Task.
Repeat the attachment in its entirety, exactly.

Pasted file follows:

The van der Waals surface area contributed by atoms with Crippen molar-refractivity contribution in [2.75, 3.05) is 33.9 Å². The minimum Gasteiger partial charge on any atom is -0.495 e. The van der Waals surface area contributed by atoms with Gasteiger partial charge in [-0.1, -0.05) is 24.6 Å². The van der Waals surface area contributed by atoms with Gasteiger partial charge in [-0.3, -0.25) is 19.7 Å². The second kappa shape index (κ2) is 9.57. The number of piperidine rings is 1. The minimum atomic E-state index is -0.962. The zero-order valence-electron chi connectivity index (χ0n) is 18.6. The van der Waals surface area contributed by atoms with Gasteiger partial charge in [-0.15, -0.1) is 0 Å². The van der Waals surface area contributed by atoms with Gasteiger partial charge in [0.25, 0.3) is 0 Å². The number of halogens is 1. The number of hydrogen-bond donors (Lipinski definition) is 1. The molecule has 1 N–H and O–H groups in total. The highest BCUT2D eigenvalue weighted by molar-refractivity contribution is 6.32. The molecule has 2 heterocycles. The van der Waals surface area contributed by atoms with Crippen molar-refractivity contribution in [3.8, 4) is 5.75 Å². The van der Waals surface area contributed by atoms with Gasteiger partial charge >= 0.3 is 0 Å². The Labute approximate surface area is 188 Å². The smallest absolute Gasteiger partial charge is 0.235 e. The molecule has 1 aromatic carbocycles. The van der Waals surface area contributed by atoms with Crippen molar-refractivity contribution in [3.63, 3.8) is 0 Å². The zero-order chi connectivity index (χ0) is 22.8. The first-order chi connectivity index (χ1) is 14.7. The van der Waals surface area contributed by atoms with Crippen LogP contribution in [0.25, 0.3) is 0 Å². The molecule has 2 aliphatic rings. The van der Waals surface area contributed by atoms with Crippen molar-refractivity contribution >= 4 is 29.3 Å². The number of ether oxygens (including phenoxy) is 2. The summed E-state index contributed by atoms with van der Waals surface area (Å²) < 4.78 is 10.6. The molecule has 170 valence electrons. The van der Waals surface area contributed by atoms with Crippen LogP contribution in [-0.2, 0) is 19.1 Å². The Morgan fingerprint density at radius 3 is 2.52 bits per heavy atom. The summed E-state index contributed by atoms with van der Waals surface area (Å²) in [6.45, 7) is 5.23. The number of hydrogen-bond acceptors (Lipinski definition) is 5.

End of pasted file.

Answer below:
The van der Waals surface area contributed by atoms with Crippen molar-refractivity contribution in [2.75, 3.05) is 33.9 Å². The minimum Gasteiger partial charge on any atom is -0.495 e. The van der Waals surface area contributed by atoms with Gasteiger partial charge in [-0.1, -0.05) is 24.6 Å². The van der Waals surface area contributed by atoms with Gasteiger partial charge in [-0.3, -0.25) is 19.7 Å². The second kappa shape index (κ2) is 9.57. The number of piperidine rings is 1. The minimum atomic E-state index is -0.962. The zero-order valence-electron chi connectivity index (χ0n) is 18.6. The van der Waals surface area contributed by atoms with Gasteiger partial charge in [-0.15, -0.1) is 0 Å². The van der Waals surface area contributed by atoms with Gasteiger partial charge in [0.25, 0.3) is 0 Å². The number of halogens is 1. The number of hydrogen-bond donors (Lipinski definition) is 1. The molecule has 1 N–H and O–H groups in total. The highest BCUT2D eigenvalue weighted by molar-refractivity contribution is 6.32. The molecule has 2 heterocycles. The van der Waals surface area contributed by atoms with Crippen molar-refractivity contribution in [3.8, 4) is 5.75 Å². The van der Waals surface area contributed by atoms with Gasteiger partial charge >= 0.3 is 0 Å². The Labute approximate surface area is 188 Å². The smallest absolute Gasteiger partial charge is 0.235 e. The molecule has 1 aromatic carbocycles. The van der Waals surface area contributed by atoms with Crippen molar-refractivity contribution in [3.63, 3.8) is 0 Å². The zero-order chi connectivity index (χ0) is 22.8. The first-order chi connectivity index (χ1) is 14.7. The van der Waals surface area contributed by atoms with Crippen LogP contribution in [0.25, 0.3) is 0 Å². The molecule has 2 aliphatic rings. The van der Waals surface area contributed by atoms with Crippen molar-refractivity contribution >= 4 is 29.3 Å². The number of ether oxygens (including phenoxy) is 2. The summed E-state index contributed by atoms with van der Waals surface area (Å²) < 4.78 is 10.6. The molecule has 170 valence electrons. The van der Waals surface area contributed by atoms with Crippen LogP contribution in [-0.2, 0) is 19.1 Å². The Morgan fingerprint density at radius 3 is 2.52 bits per heavy atom. The summed E-state index contributed by atoms with van der Waals surface area (Å²) in [6.45, 7) is 5.23. The number of hydrogen-bond acceptors (Lipinski definition) is 5.